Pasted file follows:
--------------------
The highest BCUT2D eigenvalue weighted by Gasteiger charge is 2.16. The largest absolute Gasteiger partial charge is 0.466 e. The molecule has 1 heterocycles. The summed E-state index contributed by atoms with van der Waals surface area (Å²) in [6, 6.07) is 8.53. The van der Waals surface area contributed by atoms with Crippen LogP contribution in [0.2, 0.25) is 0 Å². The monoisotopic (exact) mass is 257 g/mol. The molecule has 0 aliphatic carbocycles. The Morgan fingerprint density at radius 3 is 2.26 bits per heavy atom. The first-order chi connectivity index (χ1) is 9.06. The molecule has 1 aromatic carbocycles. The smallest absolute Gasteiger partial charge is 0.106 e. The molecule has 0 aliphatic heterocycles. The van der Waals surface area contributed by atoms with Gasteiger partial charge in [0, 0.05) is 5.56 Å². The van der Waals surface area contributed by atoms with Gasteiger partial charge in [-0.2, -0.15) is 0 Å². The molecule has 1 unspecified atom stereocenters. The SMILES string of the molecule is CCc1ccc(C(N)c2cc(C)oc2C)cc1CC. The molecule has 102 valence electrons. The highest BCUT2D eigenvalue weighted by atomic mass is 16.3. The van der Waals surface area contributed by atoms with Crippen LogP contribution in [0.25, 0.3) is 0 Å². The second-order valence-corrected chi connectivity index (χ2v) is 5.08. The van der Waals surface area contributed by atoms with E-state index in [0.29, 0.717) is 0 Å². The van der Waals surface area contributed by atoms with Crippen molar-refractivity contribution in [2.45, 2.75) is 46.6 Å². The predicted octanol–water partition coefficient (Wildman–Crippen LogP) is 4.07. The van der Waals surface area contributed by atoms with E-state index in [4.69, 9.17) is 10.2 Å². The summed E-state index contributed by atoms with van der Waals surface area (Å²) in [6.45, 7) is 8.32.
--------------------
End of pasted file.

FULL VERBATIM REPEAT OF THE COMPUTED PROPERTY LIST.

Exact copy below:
The highest BCUT2D eigenvalue weighted by Gasteiger charge is 2.16. The largest absolute Gasteiger partial charge is 0.466 e. The molecule has 1 heterocycles. The summed E-state index contributed by atoms with van der Waals surface area (Å²) in [6, 6.07) is 8.53. The van der Waals surface area contributed by atoms with Crippen LogP contribution in [0.2, 0.25) is 0 Å². The monoisotopic (exact) mass is 257 g/mol. The molecule has 0 aliphatic carbocycles. The Morgan fingerprint density at radius 3 is 2.26 bits per heavy atom. The first-order chi connectivity index (χ1) is 9.06. The molecule has 1 aromatic carbocycles. The smallest absolute Gasteiger partial charge is 0.106 e. The molecule has 0 aliphatic heterocycles. The van der Waals surface area contributed by atoms with Gasteiger partial charge in [0, 0.05) is 5.56 Å². The van der Waals surface area contributed by atoms with Gasteiger partial charge in [-0.2, -0.15) is 0 Å². The molecule has 1 unspecified atom stereocenters. The SMILES string of the molecule is CCc1ccc(C(N)c2cc(C)oc2C)cc1CC. The molecule has 102 valence electrons. The highest BCUT2D eigenvalue weighted by atomic mass is 16.3. The van der Waals surface area contributed by atoms with Crippen LogP contribution in [0.25, 0.3) is 0 Å². The second-order valence-corrected chi connectivity index (χ2v) is 5.08. The van der Waals surface area contributed by atoms with E-state index in [0.29, 0.717) is 0 Å². The van der Waals surface area contributed by atoms with Crippen molar-refractivity contribution in [2.45, 2.75) is 46.6 Å². The predicted octanol–water partition coefficient (Wildman–Crippen LogP) is 4.07. The van der Waals surface area contributed by atoms with E-state index in [4.69, 9.17) is 10.2 Å². The summed E-state index contributed by atoms with van der Waals surface area (Å²) in [6.45, 7) is 8.32.